|Main interests||Feminism · Political philosophy|
Adriana Cavarero (born 1947 in Bra, Italy) is an Italian philosopher and feminist thinker. She holds the title of Professor of Political Philosophy at the Università degli studi di Verona. She has also held visiting appointments at the University of California, Berkeley and Santa Barbara, at the New York University and Harvard. Cavarero is widely recognized in Italy, Europe and the English-speaking world for her writings on feminism and theories of sexual difference, on Plato, on Hannah Arendt, on theories of narration and on a wide range of issues in political philosophy and literature.
Cavarero was educated at the University of Padua, where she wrote a thesis on philosophy and poetry, in 1971, and spent the first years of her Academic career. In 1983 she left Padua for the University of Verona, where she was co-founder of Diotima – a group dedicated to feminist philosophy as political engagement. Trained in ancient philosophy – with a special focus on the writings of Plato – and inspired by feminist philosopher, Luce Irigaray, Cavarero first drew wide attention with her book, In Spite of Plato, which pursues two interwoven themes: it engages in a deconstruction of ancient philosophical texts, primarily of Plato, but also of Homer and Parmenides, in order to free four Greek female figures (a Thracian servant, Penelope, Demeter and Diotima) from the patriarchal discourse which for centuries had imprisoned them in a domestic role. Secondly, it attempts to construct a symbolic female order, reinterpreting these figures from a new perspective. By contaminating the theory of sexual difference with Arendtian issues, Cavarero shows that, while death is the central category on which the whole edifice of traditional philosophy has been based, the category of birth provides the thread with which new concepts of feminist criticism can be woven together to establish a fresh way of thinking.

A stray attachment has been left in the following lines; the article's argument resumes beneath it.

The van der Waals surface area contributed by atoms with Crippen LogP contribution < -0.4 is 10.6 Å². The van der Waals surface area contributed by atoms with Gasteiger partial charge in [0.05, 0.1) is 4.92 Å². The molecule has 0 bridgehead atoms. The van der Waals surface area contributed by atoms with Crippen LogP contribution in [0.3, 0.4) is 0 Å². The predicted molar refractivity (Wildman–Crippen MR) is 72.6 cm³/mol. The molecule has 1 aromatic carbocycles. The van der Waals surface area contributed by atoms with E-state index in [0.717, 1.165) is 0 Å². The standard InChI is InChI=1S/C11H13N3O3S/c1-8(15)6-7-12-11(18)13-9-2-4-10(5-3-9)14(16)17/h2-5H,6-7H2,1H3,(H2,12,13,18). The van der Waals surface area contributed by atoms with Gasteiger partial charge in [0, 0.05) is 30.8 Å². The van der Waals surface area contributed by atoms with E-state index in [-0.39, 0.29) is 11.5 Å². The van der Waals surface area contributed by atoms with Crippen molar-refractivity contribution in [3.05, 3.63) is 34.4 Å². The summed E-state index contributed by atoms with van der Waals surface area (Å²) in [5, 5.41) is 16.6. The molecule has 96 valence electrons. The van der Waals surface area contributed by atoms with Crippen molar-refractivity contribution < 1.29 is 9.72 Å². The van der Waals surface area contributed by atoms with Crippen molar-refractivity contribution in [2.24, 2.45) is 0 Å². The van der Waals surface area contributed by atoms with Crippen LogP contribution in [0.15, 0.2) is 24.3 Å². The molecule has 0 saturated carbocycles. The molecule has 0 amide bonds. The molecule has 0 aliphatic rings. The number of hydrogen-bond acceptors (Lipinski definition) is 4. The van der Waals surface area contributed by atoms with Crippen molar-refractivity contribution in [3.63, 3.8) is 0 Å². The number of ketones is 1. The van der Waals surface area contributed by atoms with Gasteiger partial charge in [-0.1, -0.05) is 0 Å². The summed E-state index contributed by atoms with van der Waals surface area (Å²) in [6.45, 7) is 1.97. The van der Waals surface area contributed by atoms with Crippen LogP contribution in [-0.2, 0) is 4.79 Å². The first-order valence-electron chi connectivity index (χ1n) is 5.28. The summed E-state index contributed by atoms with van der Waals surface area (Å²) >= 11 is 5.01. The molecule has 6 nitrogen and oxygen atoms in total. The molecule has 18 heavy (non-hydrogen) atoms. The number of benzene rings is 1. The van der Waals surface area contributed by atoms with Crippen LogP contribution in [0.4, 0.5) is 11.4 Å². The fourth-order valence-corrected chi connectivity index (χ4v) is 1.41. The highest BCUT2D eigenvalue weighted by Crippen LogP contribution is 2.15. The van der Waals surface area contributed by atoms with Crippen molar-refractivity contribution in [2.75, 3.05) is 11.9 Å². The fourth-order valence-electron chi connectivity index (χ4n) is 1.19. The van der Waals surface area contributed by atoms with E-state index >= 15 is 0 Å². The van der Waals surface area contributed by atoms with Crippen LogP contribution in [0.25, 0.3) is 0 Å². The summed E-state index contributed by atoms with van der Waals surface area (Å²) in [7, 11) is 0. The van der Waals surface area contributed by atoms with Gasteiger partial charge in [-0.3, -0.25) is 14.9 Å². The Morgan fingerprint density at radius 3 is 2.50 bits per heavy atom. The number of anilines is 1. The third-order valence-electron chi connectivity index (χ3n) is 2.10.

Cavarero's interest in the intersection of political philosophy and feminist thought was further developed in Stately Bodies which examines the bodily metaphor in political discourse and in fictional depictions of politics, including Sophocles' Antigone, Plato's Timaeus, Shakespeare's Hamlet, Hobbes' Leviathan, Maria Zambrano's The Tomb of Antigone and Ingeborg Bachmann's Undine Goes. The book explores:
the remarkable paradox whereby politics expels the body from its foundational categories while for thousands of years the political order has been figured precisely through the metaphor of the body.
Definitively influenced by the work of Hannah Arendt, Cavarero wrote Relating Narratives: Storytelling and Selfhood in which she developed an original theory of selfhood as a "narratable self". Appreciated and discussed by Judith Butler in Giving an Account of Oneself, this book, by contrasting the sovereign subject of the metaphysical tradition, confronts with the urge of rethinking politics and ethics in terms of a relational ontology, characterized by reciprocal exposure, dependence and vulnerability of an incarnated self who postulates the other as necessary. In fact, through readings of such diverse figures as Homer, Sophocles, The Arabian Nights, Isak Dinesen and Gertrude Stein, Relating Narratives presents a singular contribution to the intersection of narrative theory, ethics and political discourse.2
Cavarero claims that we perceive ourselves as narratable, as protagonists of a story that we long to hear from others. This desire for a story, for our story to be told, becomes the guiding element in the new approach to identity. Our identity is not possessed in advance, as an innate quality or inner self that we are able to master and express. It is rather the outcome of a relational practice, something given to us from another, in the form of a life-story, a biography.